Remember the Target data breach from last year? That was 110 million credit cards. Compared to today’s news that was child’s play. Today it looks like a Russian hacking ring has just upped the ante a bit by amassing 1.2 billion username and password combinations. From the New York Times:
A Russian crime ring has amassed the largest known collection of stolen Internet credentials, including 1.2 billion username and password combinations and more than 500 million email addresses, security researchers say.
The records, discovered by Hold Security, a firm in Milwaukee, include confidential material gathered from 420,000 websites, ranging from household names to small Internet sites. Hold Security has a history of uncovering significant hacks, including the theft last year of tens of millions of records from Adobe Systems.
That’s 1.2 billion username and password combinations or 500 million email addresses. According to World Internet User Statistics there were approximately 2.5 billion users worldwide at the end of 2012, so 500 million email addresses is equivalent to about 20% of that population. One in five of us have email accounts that are totally and completely owned by a Russian crime syndicate.
What you can you do right now
Here are a few steps that you should consider taking immediately:
- Change your password, and commit to changing them regularly. Everywhere. I know, it’s a pain in the neck, but you need to start using a secure password wallet that generates secure (and distinct) passwords for every service you use, and you need to use a tool that will remind you to change your passwords.
- Turn on two-factor authentication for anything that supports it. Two-factor authorization is available for Facebook and Gmail, and you should turn it on. With two-factor authentication it becomes much more difficult for hackers to get to your accounts because they will need to also gain access to your mobile device. Note that two-factor authentication can be irritating at times, but, trust me, getting hacked is a much bigger problem than the inconvenience you’ll experience by needing to verify your Facebook logins from your smart phone. Virtru supports two-factor authorization.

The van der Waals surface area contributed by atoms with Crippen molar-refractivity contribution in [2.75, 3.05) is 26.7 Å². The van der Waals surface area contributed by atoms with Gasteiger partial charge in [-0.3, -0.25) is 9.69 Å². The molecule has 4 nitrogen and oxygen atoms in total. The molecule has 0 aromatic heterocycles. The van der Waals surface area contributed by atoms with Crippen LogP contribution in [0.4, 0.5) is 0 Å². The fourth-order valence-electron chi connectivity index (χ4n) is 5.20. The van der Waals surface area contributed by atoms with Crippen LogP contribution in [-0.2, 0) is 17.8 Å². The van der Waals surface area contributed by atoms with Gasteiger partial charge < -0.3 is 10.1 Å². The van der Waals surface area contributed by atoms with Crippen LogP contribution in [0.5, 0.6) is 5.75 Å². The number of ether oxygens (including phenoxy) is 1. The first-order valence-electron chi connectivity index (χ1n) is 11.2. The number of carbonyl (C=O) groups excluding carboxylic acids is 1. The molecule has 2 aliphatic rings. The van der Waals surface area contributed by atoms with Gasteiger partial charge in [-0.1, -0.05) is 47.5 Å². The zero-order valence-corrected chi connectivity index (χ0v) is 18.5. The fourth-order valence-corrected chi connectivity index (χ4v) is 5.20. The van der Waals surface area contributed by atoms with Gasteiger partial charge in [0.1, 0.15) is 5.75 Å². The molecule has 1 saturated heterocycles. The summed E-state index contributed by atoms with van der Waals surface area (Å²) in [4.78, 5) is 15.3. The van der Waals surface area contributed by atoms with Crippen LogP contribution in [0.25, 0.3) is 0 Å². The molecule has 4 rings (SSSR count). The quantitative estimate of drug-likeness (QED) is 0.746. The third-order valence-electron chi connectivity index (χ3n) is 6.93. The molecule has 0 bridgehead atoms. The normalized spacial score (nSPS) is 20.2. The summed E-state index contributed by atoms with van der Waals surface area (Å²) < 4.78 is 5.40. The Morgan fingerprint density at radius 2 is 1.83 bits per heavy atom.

- Start using Virtru. Right now. If you are an individual, go ahead and install the browser plugin, and if you are a business you should consider adding Virtru for Business to your Google domain. If you send email with Virtru you can revoke and control messages, everything is encrypted, and you can take measures to protect yourself in the event that, say, a criminal Russian gang compromises 40% of the internet’s email.
This is no joke. The time to sit back and just nonchalantly ignore news of yet another hacking story is long gone. Businesses need to create more secure systems than simple, hackable passwords, and the entire industry needs to rethink its approach to security. Meanwhile, you need to start taking more responsibility for the sensitive data you are sending both in your personal lives and at work.
Today is a good day to start sending secure email by default. Use Virtru to make sure that your data is secure and will remain under your control no matter who hacks the entire internet tomorrow.